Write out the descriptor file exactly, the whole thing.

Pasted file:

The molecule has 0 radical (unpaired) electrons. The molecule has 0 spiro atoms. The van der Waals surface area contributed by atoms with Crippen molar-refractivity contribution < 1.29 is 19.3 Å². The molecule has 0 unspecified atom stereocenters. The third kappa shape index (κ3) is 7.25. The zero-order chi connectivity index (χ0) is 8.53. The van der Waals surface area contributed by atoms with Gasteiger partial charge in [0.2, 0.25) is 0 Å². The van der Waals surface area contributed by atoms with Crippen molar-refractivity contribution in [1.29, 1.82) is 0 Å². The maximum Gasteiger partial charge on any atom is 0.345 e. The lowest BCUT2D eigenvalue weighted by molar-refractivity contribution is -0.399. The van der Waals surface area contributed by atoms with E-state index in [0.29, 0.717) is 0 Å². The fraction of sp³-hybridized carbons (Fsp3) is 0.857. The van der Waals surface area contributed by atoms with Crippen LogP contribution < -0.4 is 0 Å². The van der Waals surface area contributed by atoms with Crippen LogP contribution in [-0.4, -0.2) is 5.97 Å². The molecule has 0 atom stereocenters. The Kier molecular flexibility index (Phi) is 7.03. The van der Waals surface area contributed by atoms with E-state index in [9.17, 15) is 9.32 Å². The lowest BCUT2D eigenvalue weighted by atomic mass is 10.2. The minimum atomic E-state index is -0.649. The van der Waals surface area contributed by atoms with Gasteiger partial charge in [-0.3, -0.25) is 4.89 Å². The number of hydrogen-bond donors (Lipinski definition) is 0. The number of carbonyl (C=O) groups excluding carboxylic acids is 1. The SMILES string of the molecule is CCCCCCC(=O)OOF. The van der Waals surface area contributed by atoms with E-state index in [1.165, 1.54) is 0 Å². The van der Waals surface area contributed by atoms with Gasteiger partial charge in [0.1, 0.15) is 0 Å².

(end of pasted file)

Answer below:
The molecule has 0 radical (unpaired) electrons. The molecule has 0 spiro atoms. The van der Waals surface area contributed by atoms with Crippen molar-refractivity contribution < 1.29 is 19.3 Å². The molecule has 0 unspecified atom stereocenters. The third kappa shape index (κ3) is 7.25. The zero-order chi connectivity index (χ0) is 8.53. The van der Waals surface area contributed by atoms with Gasteiger partial charge in [0.2, 0.25) is 0 Å². The van der Waals surface area contributed by atoms with Crippen molar-refractivity contribution in [1.29, 1.82) is 0 Å². The maximum Gasteiger partial charge on any atom is 0.345 e. The lowest BCUT2D eigenvalue weighted by molar-refractivity contribution is -0.399. The van der Waals surface area contributed by atoms with E-state index in [0.29, 0.717) is 0 Å². The fraction of sp³-hybridized carbons (Fsp3) is 0.857. The van der Waals surface area contributed by atoms with Crippen LogP contribution < -0.4 is 0 Å². The van der Waals surface area contributed by atoms with Crippen LogP contribution in [-0.4, -0.2) is 5.97 Å². The molecule has 0 atom stereocenters. The Kier molecular flexibility index (Phi) is 7.03. The van der Waals surface area contributed by atoms with E-state index in [9.17, 15) is 9.32 Å². The lowest BCUT2D eigenvalue weighted by atomic mass is 10.2. The minimum atomic E-state index is -0.649. The van der Waals surface area contributed by atoms with Gasteiger partial charge in [-0.3, -0.25) is 4.89 Å². The number of hydrogen-bond donors (Lipinski definition) is 0. The number of carbonyl (C=O) groups excluding carboxylic acids is 1. The SMILES string of the molecule is CCCCCCC(=O)OOF. The van der Waals surface area contributed by atoms with E-state index in [1.165, 1.54) is 0 Å². The van der Waals surface area contributed by atoms with Gasteiger partial charge in [0.1, 0.15) is 0 Å².